Medical studies are a news staple, but when was the last time you read an actual study yourself? With so many different studies coming out all the time, journalists can only report on a small percentage of them. How are medical studies screened and selected for a news report?
On this episode of the "Where Did You Get This Number?" podcast, host Anthony Salvanto chats with CBS News medical contributor Dr. Tara Narula and medical producer Susan Schackman about what to look for the next time you see a medical headline.
Narula said that after deciding whether a study is relevant to the general audience, some of the important things to look for include who is funding the study, if it involved humans or animals, and if it changes medical practices in general.
"There is a lot of research that comes out, but is this something that's going to change the practice of cardiologists or pediatricians or OB-GYNS?" Narula asked. "Then, it's important for us to be explaining to people why."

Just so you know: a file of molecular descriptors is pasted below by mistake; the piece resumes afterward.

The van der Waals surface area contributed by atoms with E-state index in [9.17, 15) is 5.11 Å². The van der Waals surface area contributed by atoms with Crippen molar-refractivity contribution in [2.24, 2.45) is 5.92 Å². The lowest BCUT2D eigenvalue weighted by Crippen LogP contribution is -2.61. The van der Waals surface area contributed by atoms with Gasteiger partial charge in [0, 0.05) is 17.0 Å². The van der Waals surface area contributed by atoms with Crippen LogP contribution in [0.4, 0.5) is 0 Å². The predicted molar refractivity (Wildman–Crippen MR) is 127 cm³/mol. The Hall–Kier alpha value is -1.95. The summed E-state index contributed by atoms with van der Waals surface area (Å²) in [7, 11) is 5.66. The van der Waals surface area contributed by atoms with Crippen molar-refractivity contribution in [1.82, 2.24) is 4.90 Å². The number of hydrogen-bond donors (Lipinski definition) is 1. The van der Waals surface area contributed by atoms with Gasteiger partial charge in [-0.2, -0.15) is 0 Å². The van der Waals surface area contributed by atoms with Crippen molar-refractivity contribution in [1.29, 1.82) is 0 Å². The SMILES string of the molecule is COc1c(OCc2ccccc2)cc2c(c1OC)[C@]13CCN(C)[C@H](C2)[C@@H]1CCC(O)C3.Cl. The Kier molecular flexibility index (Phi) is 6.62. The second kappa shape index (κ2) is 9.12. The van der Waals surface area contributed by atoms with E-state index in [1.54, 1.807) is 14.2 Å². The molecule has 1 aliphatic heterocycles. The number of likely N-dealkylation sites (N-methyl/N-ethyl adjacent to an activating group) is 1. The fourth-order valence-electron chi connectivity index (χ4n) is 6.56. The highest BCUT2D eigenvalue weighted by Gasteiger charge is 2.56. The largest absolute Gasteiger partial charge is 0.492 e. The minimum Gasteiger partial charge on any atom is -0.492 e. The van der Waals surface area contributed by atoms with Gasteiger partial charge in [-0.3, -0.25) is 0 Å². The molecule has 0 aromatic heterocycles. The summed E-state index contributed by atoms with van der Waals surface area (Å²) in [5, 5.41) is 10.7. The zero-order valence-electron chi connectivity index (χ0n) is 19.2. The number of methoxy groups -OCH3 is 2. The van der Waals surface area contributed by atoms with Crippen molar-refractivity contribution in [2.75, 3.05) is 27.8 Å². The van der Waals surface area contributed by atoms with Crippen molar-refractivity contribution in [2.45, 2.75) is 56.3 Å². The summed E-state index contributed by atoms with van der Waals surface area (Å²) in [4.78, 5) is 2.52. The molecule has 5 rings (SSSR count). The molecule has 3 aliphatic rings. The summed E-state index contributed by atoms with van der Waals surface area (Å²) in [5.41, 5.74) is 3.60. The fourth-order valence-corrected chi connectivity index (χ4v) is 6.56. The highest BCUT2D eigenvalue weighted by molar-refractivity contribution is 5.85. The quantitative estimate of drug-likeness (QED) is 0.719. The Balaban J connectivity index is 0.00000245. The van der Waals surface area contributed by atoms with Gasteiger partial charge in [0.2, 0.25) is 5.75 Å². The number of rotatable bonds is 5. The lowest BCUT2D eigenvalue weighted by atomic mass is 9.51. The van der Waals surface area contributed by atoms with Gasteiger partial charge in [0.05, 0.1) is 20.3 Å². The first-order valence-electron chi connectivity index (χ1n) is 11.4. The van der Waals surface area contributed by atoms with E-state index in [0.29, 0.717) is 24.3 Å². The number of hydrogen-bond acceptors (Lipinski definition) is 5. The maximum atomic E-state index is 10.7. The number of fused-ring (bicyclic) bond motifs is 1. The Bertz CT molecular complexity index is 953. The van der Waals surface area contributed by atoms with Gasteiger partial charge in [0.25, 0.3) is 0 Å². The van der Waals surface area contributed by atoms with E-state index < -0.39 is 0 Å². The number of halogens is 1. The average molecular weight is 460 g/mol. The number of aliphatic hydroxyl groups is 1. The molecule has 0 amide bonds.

Sometimes there are medical studies and headlines being reported that Narula and Schackman don't put on air, since they're misleading or otherwise problematic. Schackman cited a headline from January claiming that Israeli scientists would cure cancer within a year.
"It [the experiment] was only conducted in mice one time. There was no actual data to support this," Schackman said. "So people got very, very excited, and turns out it's a big bust."
Other times, if a lot of people are talking about a problematic study, Narula said they may report on the study not to highlight it, but to explain why it's bad science and not applicable.
She also mentioned that even doctors can have a hard time understanding medical studies, so medical journals will have editorials accompanying studies to help doctors process the findings and put them into perspective.
"And so our job is to really take that [study] and lay it out in a way that's understandable for people," Narula explained. "How is it going to impact their life and should they change how they live?"
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Producers: Allen Peng, Luis Giraldo, Oscar Gonzalez
Host: Anthony Salvanto